The Hours of Henry VIII reveals interesting details of its composition. The calendar is especially rich in images, embellished not only with the traditional pictures of the labors of the months and the signs of the zodiac, but also with vignettes, in the side and bottom margins, illustrating the main feasts cited with the months.
In February, 1511, Henry VIII held a large and lavish tournament at Westminster to honour his wife, Katherine of Aragon, and his newborn son. Natalie Anderson takes a look at this romantic gesture and how it was memorialised.
The Valentine’s Issue!: Love in the Middle Ages, Teutonic Knights, Tudor medicine, and much, much more!
Natalie Anderson explores the gifts exchanged between two powerful medieval monarchs: King Henry VIII of England and Holy Roman Emperor Maximilian I.
We’re pleased to announce another book tour underway, with Melita Thomas unveiling her latest: The King’s Pearl: Henry VIII and His Daughter Mary on Medievalists.net. The book is a re-examination of Henry VIII’s eldest daughter, Mary, and her relationship with her father.
How did the champion of the church become the killer of queens? Researchers from the Yale School of Medicine think it may have been traumatic head injury.
Is it off with your head? or do you stand a chance of surviving?
Joanna Stafford, our intrepid ex-Dominican super sleuth is at it again. This time, she’s hurled straight into the midst of plotting and deception at Henry VIII’s court.
A talk about how historical sites, like the Tower of London engage the public. How to handle visitor expectations, what do people come t see and how to tell history in a captivating but accurate manner.
The Howards were the most important noble dynasty of Henry VIII’s reign. Tudor political history cannot be written without them; they lived their lives at its core, in the shadow of the Crown.
Written in Latin between 1304 and 1309 by Petrus de Crescentiis, a wealthy lawyer from Bologna in Italy, Ruralia Commoda was the only publication of its kind during Henry VIII’s reign.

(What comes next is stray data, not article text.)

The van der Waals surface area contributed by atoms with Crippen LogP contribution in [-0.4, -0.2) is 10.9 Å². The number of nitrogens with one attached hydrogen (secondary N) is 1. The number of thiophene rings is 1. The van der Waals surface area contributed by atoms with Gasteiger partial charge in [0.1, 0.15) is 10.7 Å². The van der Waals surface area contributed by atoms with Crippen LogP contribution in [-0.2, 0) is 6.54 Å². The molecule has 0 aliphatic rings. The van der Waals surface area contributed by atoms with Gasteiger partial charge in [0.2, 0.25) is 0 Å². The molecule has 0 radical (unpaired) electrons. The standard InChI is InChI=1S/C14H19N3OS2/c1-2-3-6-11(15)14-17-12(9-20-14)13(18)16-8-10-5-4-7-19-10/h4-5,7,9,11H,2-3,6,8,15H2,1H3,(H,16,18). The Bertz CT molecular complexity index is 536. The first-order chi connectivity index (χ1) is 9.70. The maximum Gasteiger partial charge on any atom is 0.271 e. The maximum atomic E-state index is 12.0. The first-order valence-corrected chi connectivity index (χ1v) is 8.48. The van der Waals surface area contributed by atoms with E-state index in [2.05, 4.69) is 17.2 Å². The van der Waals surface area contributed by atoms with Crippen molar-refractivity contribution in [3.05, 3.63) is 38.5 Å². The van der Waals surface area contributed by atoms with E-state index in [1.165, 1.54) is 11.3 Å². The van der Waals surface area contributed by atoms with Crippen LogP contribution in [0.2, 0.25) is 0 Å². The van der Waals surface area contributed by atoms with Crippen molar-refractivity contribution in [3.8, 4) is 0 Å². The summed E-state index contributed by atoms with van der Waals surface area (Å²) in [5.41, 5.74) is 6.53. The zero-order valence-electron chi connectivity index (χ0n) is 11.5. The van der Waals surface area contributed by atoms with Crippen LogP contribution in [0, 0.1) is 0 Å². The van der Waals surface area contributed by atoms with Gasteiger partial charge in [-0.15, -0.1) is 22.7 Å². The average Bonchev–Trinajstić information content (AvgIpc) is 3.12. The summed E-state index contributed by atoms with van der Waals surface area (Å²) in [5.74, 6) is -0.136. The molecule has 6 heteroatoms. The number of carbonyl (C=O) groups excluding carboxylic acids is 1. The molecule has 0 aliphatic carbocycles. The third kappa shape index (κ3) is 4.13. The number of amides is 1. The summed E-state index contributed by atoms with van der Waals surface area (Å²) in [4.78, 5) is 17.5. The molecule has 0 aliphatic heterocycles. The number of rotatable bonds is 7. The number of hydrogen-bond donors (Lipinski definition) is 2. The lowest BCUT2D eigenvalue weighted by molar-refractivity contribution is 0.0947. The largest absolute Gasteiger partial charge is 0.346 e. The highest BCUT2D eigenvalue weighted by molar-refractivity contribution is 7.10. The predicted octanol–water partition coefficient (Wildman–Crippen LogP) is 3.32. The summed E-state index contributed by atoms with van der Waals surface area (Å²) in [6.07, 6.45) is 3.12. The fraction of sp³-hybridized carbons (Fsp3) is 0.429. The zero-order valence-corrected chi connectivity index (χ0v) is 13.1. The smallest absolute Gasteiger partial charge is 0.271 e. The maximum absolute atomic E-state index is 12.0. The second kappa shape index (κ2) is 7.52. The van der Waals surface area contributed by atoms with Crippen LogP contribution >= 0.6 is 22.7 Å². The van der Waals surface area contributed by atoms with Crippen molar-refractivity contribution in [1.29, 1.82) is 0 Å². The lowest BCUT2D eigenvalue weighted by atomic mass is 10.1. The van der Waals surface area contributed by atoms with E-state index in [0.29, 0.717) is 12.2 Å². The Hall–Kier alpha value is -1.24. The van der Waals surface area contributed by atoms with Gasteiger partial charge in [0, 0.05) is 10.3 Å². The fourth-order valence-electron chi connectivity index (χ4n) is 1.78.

I will try to unravel some of the complexities of the relationships in the court of Henry VIII, which are shown on Wolf Hall without much effort to explain. While such a sophisticated script yields rich rewards, it assumes a certain working knowledge of 16th century power players.
Tudor mystery author Nancy Bilyeau explains the intricate plot of the premiere episode of Masterpiece Theater’s ‘Wolf Hall,’ about Thomas Cromwell, the chief minister of Henry VIII, whom some decry as an evil genius and others praise as the leader of the English Reformation.
This study reconstructs the previously unknown history of the most important dissident group within France before the French Reformed Church formed during the 1550s.
USING AN OSTEOBIOGRAPHICAL approach, this contribution considers the identity of the woman found alongside the St Bees Man, one of the best-preserved archaeological bodies ever discovered. Osteological, isotopic and radiocarbon analyses, combined with the archaeo- logical context of the burial and documented social history, provide the basis for the identifica- tion of a late 14th-century heiress whose activities were at the heart of medieval northern English geopolitics.
After visiting Canterbury Cathedral, I was inspired to suggest books that relate to Canterbury’s famous Archbishops, history and beauty.
A review and tour of Westminster Abbey
My book review of Nancy Bilyeau’s, “The Chalice”.
They may not have won any Oscars, but they were definitely medieval celebrities! Here are some great reads about some of the most famous faces of the Middle Ages
It is particularly useful in that it brings together much (usually) scattered information into one place and links places, events and context together. It is a useful reference book with extensive links to further information.
A review of the Twilight Tour at the Tower of London!
For those of you who enjoy some fantasy or a historical novel – this list is for you!
So what about the famous confession? By historians in the Tudor tradition this is usually seen as absolute proof that he was an impostor, arguing that “there is nothing in [his] confession which should make us doubt his truthfulness”. Somehow they cannot have looked at it too closely.
To understand this apparent incongruity, it is, I argue, necessary to interrogate more carefully the continuation of monastic literary culture and its gradual diffusion beyond the walls of the cloister.